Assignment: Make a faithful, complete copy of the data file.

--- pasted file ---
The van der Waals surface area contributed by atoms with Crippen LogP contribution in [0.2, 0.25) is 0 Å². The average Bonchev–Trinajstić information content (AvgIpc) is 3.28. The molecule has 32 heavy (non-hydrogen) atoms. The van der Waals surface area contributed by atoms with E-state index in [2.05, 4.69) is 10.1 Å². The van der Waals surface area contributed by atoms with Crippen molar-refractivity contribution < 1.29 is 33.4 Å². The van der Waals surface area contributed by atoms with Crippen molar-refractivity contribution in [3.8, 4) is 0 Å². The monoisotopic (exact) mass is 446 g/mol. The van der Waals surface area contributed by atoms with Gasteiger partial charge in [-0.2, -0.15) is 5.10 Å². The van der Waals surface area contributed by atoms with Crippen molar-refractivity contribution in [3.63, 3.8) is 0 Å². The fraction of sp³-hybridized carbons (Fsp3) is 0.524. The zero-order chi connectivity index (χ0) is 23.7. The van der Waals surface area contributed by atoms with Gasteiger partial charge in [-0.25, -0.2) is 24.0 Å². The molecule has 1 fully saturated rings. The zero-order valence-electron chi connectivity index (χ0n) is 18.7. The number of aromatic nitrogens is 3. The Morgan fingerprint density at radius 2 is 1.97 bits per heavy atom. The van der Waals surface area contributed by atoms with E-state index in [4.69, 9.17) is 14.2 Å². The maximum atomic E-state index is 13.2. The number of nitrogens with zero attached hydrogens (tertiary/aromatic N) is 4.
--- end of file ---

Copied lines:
The van der Waals surface area contributed by atoms with Crippen LogP contribution in [0.2, 0.25) is 0 Å². The average Bonchev–Trinajstić information content (AvgIpc) is 3.28. The molecule has 32 heavy (non-hydrogen) atoms. The van der Waals surface area contributed by atoms with E-state index in [2.05, 4.69) is 10.1 Å². The van der Waals surface area contributed by atoms with Crippen molar-refractivity contribution < 1.29 is 33.4 Å². The van der Waals surface area contributed by atoms with Crippen molar-refractivity contribution in [3.8, 4) is 0 Å². The monoisotopic (exact) mass is 446 g/mol. The van der Waals surface area contributed by atoms with Gasteiger partial charge in [-0.2, -0.15) is 5.10 Å². The van der Waals surface area contributed by atoms with Crippen molar-refractivity contribution in [3.63, 3.8) is 0 Å². The fraction of sp³-hybridized carbons (Fsp3) is 0.524. The zero-order chi connectivity index (χ0) is 23.7. The van der Waals surface area contributed by atoms with Gasteiger partial charge in [-0.25, -0.2) is 24.0 Å². The molecule has 1 fully saturated rings. The zero-order valence-electron chi connectivity index (χ0n) is 18.7. The number of aromatic nitrogens is 3. The Morgan fingerprint density at radius 2 is 1.97 bits per heavy atom. The van der Waals surface area contributed by atoms with E-state index in [4.69, 9.17) is 14.2 Å². The maximum atomic E-state index is 13.2. The number of nitrogens with zero attached hydrogens (tertiary/aromatic N) is 4.